Tag Archives: mustard

Easy Grilled Beer Can Chicken

4 Jul

You sure have gotten a lot of postcards from me lately about grilling! Now that we have established that anyone can grill let’s keep the good times rolling!

We’ve done fish, vegetables, and salmon on the grill. You may need to take a peek at some past posts and my Youtube videos for a refresher. Find them here.

https://busymomswellness.com/2018/08/27/girls-can-grill/

https://busymomswellness.com/2018/10/29/girls-can-grill-part-ii/

Now it’s time to try our hand at chicken. We love simple and it doesn’t get any easier than Beer Can Chicken. The chicken can be seasoned ahead of time or on the spot. You decide. Pop it onto the grill for an hour and voila! You’ve got a whole chicken done to perfection! And the leftovers (if you have any!!)?  BLISS!

Here is how I made my beer can chicken recently. The chicken got seasoned in the morning and put into the fridge till evening. The morning prep made dinner quick to get ready after a busy day. To season this whole chicken, olive oil and some herbs is all this needed. Oh, a bit of salt and pepper is important as well.

*Do NOT wash chicken ahead of using. That actually increases the risk of food borne illness. Please refer to the food safety tip at the end of the blog.

Seasoning this chicken was a snap.

To add flavor to the chicken, I put season salt, pepper, and some salt free seasoning into a small bowl and mixed them together. The chicken got a drizzle of olive oil (inside and out) and rubbed with diced garlic. A simple sprinkle of the seasoning mixture and this chicken is grill ready. You can make your seasoning with anything you prefer, and slather the chicken with as much or as little as you like. Let your flavor personality shine!

This chicken is perfectly seasoned.

At this point, I wasn’t ready to grill the chicken, so I put it into a gallon size ziplock bag and into the fridge for a few hours.

Zip this chicken up and put it into the fridge for a few hours. 

As afternoon waned into evening, I cranked up the gas grill and put all burners on high. As always, when it was hot I cleaned it with a wire grill brush. When the grill was good and hot, the burners on one side were turned off, and the other side went to a medium heat setting.

Now the fun part. No expensive kitchen doodads needed here. Just get a can of beer and pour 1/2 of it out (you can put it into a cup to drink while grilling). Spray the can with non stick cooking spray. Get two little squares of foil ready. Grab everything and head out to the grill with your chicken.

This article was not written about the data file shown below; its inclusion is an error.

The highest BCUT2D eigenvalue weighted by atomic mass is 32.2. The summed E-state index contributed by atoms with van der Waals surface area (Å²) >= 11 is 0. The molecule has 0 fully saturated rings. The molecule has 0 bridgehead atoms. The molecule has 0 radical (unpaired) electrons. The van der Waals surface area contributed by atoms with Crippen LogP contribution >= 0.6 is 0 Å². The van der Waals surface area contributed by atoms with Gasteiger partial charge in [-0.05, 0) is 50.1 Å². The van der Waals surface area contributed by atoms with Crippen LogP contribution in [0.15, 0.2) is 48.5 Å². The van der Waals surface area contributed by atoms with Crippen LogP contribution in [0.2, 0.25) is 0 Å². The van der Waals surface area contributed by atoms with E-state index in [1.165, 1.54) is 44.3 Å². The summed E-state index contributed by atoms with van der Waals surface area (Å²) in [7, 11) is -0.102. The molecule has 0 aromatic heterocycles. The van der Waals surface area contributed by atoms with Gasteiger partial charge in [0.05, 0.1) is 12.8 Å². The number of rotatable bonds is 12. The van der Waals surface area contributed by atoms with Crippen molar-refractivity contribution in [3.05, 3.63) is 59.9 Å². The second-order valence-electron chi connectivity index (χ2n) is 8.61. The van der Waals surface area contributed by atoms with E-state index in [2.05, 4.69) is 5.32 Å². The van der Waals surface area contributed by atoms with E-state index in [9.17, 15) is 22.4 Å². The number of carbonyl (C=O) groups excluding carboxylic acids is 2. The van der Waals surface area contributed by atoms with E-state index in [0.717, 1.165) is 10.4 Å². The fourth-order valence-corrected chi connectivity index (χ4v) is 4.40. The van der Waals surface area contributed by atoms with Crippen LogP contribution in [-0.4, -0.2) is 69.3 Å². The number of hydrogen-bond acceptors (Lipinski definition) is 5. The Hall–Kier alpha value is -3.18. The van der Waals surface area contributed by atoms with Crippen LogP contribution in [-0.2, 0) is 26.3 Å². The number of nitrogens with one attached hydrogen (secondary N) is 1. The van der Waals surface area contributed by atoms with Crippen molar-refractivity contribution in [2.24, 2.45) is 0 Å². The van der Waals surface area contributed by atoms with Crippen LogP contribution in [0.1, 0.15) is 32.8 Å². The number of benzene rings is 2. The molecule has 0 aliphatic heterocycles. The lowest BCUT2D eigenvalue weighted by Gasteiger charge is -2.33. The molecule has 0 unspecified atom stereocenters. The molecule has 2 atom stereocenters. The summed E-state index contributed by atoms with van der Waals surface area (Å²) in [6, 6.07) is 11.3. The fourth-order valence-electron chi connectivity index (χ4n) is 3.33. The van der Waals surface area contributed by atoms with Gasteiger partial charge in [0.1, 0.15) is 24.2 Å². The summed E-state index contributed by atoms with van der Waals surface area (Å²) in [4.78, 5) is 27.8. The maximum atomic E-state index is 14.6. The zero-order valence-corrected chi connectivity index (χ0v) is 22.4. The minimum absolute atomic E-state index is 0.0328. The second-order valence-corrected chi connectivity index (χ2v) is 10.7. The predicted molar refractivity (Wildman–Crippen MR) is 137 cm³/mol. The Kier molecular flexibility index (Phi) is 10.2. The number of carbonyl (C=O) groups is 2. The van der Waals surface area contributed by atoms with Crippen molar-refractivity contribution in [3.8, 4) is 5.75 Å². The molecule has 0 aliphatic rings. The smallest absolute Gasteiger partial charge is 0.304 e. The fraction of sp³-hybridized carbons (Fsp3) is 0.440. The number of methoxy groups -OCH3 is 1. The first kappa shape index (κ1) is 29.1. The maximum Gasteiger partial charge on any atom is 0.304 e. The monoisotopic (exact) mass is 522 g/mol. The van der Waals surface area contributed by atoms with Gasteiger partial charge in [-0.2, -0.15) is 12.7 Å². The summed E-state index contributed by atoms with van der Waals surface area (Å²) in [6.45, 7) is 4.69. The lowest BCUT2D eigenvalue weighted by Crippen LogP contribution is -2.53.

Open the lid of the grill. Take the chicken out of the bag. Stand it up and slide the can of beer up into the bottom (my mom, always the lady, called that part of the chicken the “toot”) of the chicken. Crimp the foil square onto the bottom of each chicken leg. This will allow the chicken to stand up, tripod style, on the grill and the tip of the legs won’t burn.

Put the chicken on the side of the grill that is opposite the direct heat. Since the chicken is not on the direct heat it will cook slowly, assuring a juicy bird when it’s done. Close the lid for an hour.

When you open the grill, you will get the most lovely golden surprise. Just look at this chicken! The skin is crispy, the inside is moist (thanks to the beer) and the herbs are bright and vibrant.

After an hour you will be rewarded with this gorgeous chicken!

But wait!! There’s more!! Time for the side dish. Choose one that is as easy as this chicken. Let me help.

Take zucchini, cut in half, and put just a spritz of olive oil both the skin and the open fleshy side. Salt and pepper the halves. Since your chicken is on the other side of the grill, go ahead and put your zucchini on the direct heat, skin side up. After about 3 minutes, turn them over so the skin is on the grill. Put some decadent fresh parmesan cheese on the top of the zucchini halves, remove the chicken from the grill, and close the lid.

Easy peasy side dish.

Pull the can out of the chicken toot, loosely tent it in foil,  and let it rest. When the cheese is a little melty and the bottom of the zucchini is grilled (about 2 minutes) take them off the heat. Now ring the dinner bell. Now wasn’t that easy? Tell me what you used as seasoning and how your chicken turned out.

*Food safety tip. Do not wash the chicken after removing packaging. Contrary to belief, this actually INCREASES the risk of cross contamination. Washing the chicken can cause splatter of raw chicken around the sink and onto the counter tops. If this was to touch something ready to eat, such as a salad, the possibility of food poisoning becomes possible. For more information on food safety, go here. https://www.fsis.usda.gov/wps/portal/fsis/topics/food-safety-education/get-answers/food-safety-fact-sheets/safe-food-handling/washing-food-does-it-promote-food-safety/washing-foo

Magnificent Marinade

31 May

You sure have gotten a lot of postcards about grilling from me lately. Let’s keep the good times rolling!

We’ve done fish, vegetables, and salmon on the grill. You may need to take a peek at some past posts and my Youtube videos for a refresher. Find them here.